Fabrication Fascination (October 2016)

Bamboo

Sustainability is not a simple concept, it is vast, complex and often quite personal to particular people, cultures and environments. Bamboom jersey in particular is a material that has caused be no amount of distress, to say I have spent time, on countless occasions, contemplating its actual ecological impact and the ethics of its use would be an accurate statement.

Although in essence bamboo is a natural fibre it is often produce in a similar way to rayon, which can be extremely pollutant; this is because it is a both energy and chemically intensive process. So, using the chemically intensive method, by the time it gets to its fabric state it is more synthetic than natural although there are some methods that do not require as much chemical or energy input but they produce a fabric that is not as smooth or soft, does not drape in the same way or have exactly the same surface texture as the increasingly popular bamboo fabrics used within lingerie.

As a plant it is naturally pest resistant and so does not require the use of pesticides, chemicals or fertilisers but this does not mean that they are not used. Unfortunately it can also contribute to depleting nutrients from arable land which can make it hard to grow anything else on the land for a while although it has also been argued that some types of bamboo actually assist in the rebuilding of eroded land. In addition some breeds of bamboo can take an average of three years to fully mature before it can be harvested, although this is not true for every type of bamboo.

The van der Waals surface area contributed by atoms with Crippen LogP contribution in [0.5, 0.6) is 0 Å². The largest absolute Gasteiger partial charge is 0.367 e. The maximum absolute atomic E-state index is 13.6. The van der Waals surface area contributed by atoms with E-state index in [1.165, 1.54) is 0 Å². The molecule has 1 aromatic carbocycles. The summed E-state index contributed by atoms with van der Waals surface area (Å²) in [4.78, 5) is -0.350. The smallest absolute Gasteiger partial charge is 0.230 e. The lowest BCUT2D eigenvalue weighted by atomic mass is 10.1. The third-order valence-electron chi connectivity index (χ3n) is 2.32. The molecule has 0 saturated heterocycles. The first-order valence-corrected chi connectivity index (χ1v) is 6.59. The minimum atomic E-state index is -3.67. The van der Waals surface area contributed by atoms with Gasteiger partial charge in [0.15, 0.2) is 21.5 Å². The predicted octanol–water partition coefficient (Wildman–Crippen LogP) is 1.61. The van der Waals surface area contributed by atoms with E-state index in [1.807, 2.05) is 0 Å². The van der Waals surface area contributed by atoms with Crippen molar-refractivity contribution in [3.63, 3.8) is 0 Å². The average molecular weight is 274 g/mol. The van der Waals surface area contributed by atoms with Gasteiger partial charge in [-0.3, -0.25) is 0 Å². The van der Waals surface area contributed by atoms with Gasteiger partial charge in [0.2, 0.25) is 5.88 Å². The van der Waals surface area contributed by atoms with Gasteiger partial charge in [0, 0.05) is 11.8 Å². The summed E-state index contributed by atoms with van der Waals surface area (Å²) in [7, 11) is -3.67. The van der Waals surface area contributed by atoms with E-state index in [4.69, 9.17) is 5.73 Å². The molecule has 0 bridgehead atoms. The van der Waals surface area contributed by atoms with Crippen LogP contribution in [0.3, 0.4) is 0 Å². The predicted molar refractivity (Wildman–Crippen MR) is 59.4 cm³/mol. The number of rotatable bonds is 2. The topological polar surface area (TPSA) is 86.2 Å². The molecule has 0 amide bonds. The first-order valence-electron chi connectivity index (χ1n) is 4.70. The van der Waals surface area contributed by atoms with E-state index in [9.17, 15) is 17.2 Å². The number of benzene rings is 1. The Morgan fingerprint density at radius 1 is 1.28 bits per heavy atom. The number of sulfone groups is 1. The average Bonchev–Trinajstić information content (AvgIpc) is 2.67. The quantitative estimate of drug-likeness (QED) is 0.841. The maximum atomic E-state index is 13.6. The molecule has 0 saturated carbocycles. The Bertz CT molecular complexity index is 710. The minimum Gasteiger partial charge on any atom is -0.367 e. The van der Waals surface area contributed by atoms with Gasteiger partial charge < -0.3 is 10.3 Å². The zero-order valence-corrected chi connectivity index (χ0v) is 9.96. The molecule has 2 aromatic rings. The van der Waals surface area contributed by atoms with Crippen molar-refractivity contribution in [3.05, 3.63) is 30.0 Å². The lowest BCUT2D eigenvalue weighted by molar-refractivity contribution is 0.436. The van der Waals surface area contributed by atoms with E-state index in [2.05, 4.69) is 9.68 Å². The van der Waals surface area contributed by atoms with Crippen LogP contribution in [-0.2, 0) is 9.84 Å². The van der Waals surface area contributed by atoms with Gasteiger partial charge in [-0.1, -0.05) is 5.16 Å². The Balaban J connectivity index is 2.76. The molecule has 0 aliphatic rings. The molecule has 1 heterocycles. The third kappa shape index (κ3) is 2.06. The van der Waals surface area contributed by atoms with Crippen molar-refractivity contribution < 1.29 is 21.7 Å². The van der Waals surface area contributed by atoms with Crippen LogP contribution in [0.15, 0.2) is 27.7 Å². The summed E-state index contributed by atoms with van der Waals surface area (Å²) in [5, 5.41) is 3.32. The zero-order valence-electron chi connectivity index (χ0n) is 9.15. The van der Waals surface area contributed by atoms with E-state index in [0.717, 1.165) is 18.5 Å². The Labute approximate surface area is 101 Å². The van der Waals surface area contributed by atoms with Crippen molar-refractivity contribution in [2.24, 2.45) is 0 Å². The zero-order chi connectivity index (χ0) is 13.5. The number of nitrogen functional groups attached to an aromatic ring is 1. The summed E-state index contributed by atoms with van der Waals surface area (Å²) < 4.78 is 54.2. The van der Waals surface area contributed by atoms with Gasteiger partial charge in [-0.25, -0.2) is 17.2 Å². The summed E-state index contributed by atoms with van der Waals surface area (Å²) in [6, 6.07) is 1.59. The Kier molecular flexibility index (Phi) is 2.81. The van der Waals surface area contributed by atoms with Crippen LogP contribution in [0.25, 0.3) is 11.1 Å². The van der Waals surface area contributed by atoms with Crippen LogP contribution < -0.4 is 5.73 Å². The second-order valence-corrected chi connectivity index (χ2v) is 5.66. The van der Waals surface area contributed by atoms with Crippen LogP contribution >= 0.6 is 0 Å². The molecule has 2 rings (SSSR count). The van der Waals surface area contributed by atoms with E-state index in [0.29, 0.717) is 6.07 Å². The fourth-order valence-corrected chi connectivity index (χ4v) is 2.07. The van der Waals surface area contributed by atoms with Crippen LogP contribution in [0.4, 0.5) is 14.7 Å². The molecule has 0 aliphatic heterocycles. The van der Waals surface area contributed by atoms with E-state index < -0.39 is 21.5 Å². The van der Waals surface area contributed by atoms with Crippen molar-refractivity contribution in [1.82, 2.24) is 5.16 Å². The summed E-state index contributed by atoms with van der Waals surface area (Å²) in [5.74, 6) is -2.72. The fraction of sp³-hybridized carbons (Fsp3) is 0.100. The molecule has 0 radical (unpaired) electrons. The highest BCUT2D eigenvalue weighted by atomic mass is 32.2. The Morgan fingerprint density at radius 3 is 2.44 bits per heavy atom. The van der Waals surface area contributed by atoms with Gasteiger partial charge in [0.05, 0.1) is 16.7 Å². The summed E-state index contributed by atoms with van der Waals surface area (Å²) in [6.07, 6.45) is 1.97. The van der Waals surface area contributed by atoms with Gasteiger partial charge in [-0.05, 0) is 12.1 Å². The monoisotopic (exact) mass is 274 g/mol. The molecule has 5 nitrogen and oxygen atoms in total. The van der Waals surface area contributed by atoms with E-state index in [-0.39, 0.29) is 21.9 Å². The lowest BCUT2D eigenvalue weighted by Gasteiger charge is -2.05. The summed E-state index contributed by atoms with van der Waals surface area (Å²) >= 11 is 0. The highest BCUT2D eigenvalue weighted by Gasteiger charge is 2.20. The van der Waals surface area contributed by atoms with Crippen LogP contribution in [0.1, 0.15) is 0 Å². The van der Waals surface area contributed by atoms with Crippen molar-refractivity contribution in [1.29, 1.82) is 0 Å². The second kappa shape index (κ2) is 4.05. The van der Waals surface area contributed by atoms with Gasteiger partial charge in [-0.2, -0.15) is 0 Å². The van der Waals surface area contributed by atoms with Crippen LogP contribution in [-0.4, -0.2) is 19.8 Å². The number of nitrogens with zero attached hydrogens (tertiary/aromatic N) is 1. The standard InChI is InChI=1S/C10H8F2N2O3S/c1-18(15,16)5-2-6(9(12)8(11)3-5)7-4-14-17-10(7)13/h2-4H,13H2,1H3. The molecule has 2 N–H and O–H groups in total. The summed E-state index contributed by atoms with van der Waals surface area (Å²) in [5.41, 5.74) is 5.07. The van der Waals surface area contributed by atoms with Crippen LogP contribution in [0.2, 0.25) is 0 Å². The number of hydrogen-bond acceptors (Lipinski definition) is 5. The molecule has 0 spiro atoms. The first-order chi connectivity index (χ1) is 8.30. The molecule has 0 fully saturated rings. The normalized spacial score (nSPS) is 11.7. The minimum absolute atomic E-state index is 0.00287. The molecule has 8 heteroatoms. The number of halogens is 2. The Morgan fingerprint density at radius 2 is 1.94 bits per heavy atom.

China is thought to be the only country that commercially farms bamboo but sadly the country do not appear to have any environmental guidelines, laws, bylaws or standards of expectation in relation to their cultivation of bamboo as a crop.

Sometimes it may have to travel a great distance to get to its production or point of sale location, whether as a fibre, a fabric or finished garment this can have a negative environmental impact which can be higher or lower dependant upon the mode of transport and fuel used.

Now I am not say down with bamboo, but I do not feel that it sits neatly with sustainable fabrics simply because it is from a natural resource, sustainability is so much deeper than that and bamboo jersey does not appear to embrace this ethos. Although as it is technically more synthetic than natural so it lasts longer and could probably be used multiple time and in this way reduce waste, so there are a variety of positive to it. I just wish it was represented more accurately with less “green washing”. Personally I try to avoid it altogether as it is not a simple task to trace the fabric and discover its true history, I wish fabrics held their own history. This is not to say that in the future I will not use it as there is a method which produces a fabric similar to linen or hemp which could be done in a sustainable way but is expensive, also if there was a way to make it here in the UK without negatively impacting the environment or society i would definitely think about using this fabric.

For more information have a look at the links below:

 

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